Abstract: In this article I would like to introduce a method that detects meteor echoes based on artificial intelligence. The advantages over conventional object detection are significant:
- The current version can detect meteors of various shapes and distinguish them from interferences and Starlink satellites.
- Echoes that are smaller than the interference level can be detected.
- Because there is no threshold, more echoes are detected than with the conventional method.
- The software also detects echoes that are incomplete for example due to the periodic switching process of the GRAVES antennas.
- A neural network is easy to expand or adapt to new spectrograms or emerging disturbances.
For some time now I have been developing programs that record and evaluate meteor echoes. Originally it was a real-time version running on a Nvidia-Jetson-Nano-computer. Some time ago I ported the program to Windows 10 and switched to post-processing (Sicking, 2022a, 2022b). The program works well, but has flaws. Traditionally programmed object recognition is never perfect. Detection is inflexible and complicated when high accuracy is desired. Especially when many signals are in the image, echoes are missed. The data often has to be checked manually. Starlink satellites and interferences are constantly increasing. I’m also particularly interested in small echoes to examine the In-Line-Peak (Sicking, 2022a) in more detail. To increase accuracy, I looked for a way to learn to use artificial intelligence (AI) / machine learning (ML) and came across a tutorial and excellent software: The PixelLib by Ayoola Olafenwa (Olafenwa, 2020). Pixellib is a program library that provides all the procedures needed for object recognition using AI methods. The instance segmentation with PixelLib used in this work is based on the MaskRCNN framework (He et al., 2018).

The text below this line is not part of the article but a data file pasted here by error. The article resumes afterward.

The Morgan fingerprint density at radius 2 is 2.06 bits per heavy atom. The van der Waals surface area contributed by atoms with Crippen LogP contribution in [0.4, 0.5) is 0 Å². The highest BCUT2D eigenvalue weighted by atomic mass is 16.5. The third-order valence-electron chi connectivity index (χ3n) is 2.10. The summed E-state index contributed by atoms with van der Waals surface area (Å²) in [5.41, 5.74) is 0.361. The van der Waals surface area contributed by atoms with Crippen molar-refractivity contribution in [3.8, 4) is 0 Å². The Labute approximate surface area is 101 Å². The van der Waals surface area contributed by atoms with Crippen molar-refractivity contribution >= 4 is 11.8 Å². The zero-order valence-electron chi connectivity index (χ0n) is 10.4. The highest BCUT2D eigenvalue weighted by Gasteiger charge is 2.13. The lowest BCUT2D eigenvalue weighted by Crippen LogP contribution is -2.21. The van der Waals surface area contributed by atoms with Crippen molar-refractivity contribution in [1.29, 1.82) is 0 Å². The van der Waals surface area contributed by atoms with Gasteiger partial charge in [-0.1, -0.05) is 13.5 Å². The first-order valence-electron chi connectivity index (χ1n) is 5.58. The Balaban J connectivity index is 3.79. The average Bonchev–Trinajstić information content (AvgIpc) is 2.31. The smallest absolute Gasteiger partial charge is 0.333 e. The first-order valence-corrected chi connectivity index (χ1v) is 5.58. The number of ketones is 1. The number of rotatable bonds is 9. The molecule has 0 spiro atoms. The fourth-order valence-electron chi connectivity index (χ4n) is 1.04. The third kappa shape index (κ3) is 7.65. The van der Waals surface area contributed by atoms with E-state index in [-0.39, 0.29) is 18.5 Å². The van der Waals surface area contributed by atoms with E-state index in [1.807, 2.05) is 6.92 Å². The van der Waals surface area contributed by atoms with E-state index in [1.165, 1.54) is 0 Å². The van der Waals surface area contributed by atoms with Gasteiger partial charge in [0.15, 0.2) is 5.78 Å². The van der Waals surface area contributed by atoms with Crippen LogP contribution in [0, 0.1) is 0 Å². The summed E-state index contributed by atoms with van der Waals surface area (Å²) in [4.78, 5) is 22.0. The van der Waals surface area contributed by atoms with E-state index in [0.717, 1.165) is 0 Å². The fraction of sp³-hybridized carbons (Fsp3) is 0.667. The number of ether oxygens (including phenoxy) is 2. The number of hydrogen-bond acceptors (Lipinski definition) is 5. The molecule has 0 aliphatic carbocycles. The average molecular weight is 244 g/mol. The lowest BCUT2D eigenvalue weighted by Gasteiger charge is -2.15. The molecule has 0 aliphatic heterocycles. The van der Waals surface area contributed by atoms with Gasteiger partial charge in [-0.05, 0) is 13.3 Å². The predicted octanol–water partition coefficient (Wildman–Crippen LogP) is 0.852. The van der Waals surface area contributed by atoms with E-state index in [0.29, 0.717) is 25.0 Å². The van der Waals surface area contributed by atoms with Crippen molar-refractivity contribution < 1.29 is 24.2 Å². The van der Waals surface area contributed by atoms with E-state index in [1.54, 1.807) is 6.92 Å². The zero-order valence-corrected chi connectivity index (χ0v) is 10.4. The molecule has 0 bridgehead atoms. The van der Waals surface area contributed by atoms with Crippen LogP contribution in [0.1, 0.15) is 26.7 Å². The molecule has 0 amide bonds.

In this article I would like to show how the program package works, how it is basically installed and what results come out compared to my traditional method.
A circularly polarized 4-element cross-Yagi antenna is used to receive the meteor echoes. My antennas are mounted in the attic so the configuration can be easily changed. A low-noise preamplifier with a frequency range of 140-150 MHz and a noise figure of 0.25 dB is connected directly to the antenna. The receiver is an Icom IC-R8600. Spectrum-Lab (SL) from Wolfgang Buescher (DL4YHF) is used as recording software. SL generates plots at 20 second intervals with corresponding date and time in the filename, which are later analysed using the software described here. For recording and programming, I use Windows 11 notebooks with i3 or i5 processors. To train the neural network, I use a Windows 10 gaming PC, also with an i5 processor and a GeForce RTX-3060 graphics card (GPU). The GPU has 3840 CUDA cores. This GPU and the corresponding Nvidia software lead to significant acceleration, especially when training the neural network. A bench test is shown below.
3 Setup of the Neural Network
Pixellib is well documented on the Internet, so only the things that are important to the project are described here.